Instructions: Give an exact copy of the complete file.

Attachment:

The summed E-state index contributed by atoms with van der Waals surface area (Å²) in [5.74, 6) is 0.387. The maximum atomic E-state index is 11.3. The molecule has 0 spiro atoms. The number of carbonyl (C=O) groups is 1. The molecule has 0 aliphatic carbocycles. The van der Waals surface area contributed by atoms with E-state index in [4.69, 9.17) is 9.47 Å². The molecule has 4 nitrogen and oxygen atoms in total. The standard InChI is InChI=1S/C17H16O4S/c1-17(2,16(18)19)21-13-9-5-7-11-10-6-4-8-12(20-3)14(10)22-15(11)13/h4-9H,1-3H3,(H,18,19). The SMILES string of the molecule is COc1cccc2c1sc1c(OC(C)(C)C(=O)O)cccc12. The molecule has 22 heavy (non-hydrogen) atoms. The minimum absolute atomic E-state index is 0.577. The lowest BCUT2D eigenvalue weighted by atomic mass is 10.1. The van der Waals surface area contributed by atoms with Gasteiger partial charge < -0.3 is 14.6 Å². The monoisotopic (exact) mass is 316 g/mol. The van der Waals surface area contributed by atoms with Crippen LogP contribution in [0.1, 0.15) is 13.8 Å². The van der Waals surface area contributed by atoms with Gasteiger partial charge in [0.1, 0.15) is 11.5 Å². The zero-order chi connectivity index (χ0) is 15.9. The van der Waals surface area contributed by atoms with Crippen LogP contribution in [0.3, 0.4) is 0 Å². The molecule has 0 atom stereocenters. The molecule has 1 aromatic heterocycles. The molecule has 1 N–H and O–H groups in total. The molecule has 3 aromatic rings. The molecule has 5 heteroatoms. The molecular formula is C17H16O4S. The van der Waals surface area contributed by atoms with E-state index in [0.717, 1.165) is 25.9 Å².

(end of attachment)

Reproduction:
The summed E-state index contributed by atoms with van der Waals surface area (Å²) in [5.74, 6) is 0.387. The maximum atomic E-state index is 11.3. The molecule has 0 spiro atoms. The number of carbonyl (C=O) groups is 1. The molecule has 0 aliphatic carbocycles. The van der Waals surface area contributed by atoms with E-state index in [4.69, 9.17) is 9.47 Å². The molecule has 4 nitrogen and oxygen atoms in total. The standard InChI is InChI=1S/C17H16O4S/c1-17(2,16(18)19)21-13-9-5-7-11-10-6-4-8-12(20-3)14(10)22-15(11)13/h4-9H,1-3H3,(H,18,19). The SMILES string of the molecule is COc1cccc2c1sc1c(OC(C)(C)C(=O)O)cccc12. The molecule has 22 heavy (non-hydrogen) atoms. The minimum absolute atomic E-state index is 0.577. The lowest BCUT2D eigenvalue weighted by atomic mass is 10.1. The van der Waals surface area contributed by atoms with Gasteiger partial charge < -0.3 is 14.6 Å². The monoisotopic (exact) mass is 316 g/mol. The van der Waals surface area contributed by atoms with Crippen LogP contribution in [0.1, 0.15) is 13.8 Å². The van der Waals surface area contributed by atoms with Gasteiger partial charge in [0.1, 0.15) is 11.5 Å². The zero-order chi connectivity index (χ0) is 15.9. The van der Waals surface area contributed by atoms with Crippen LogP contribution in [0.3, 0.4) is 0 Å². The molecule has 0 atom stereocenters. The molecule has 1 aromatic heterocycles. The molecule has 1 N–H and O–H groups in total. The molecule has 3 aromatic rings. The molecule has 5 heteroatoms. The molecular formula is C17H16O4S. The van der Waals surface area contributed by atoms with E-state index in [0.717, 1.165) is 25.9 Å².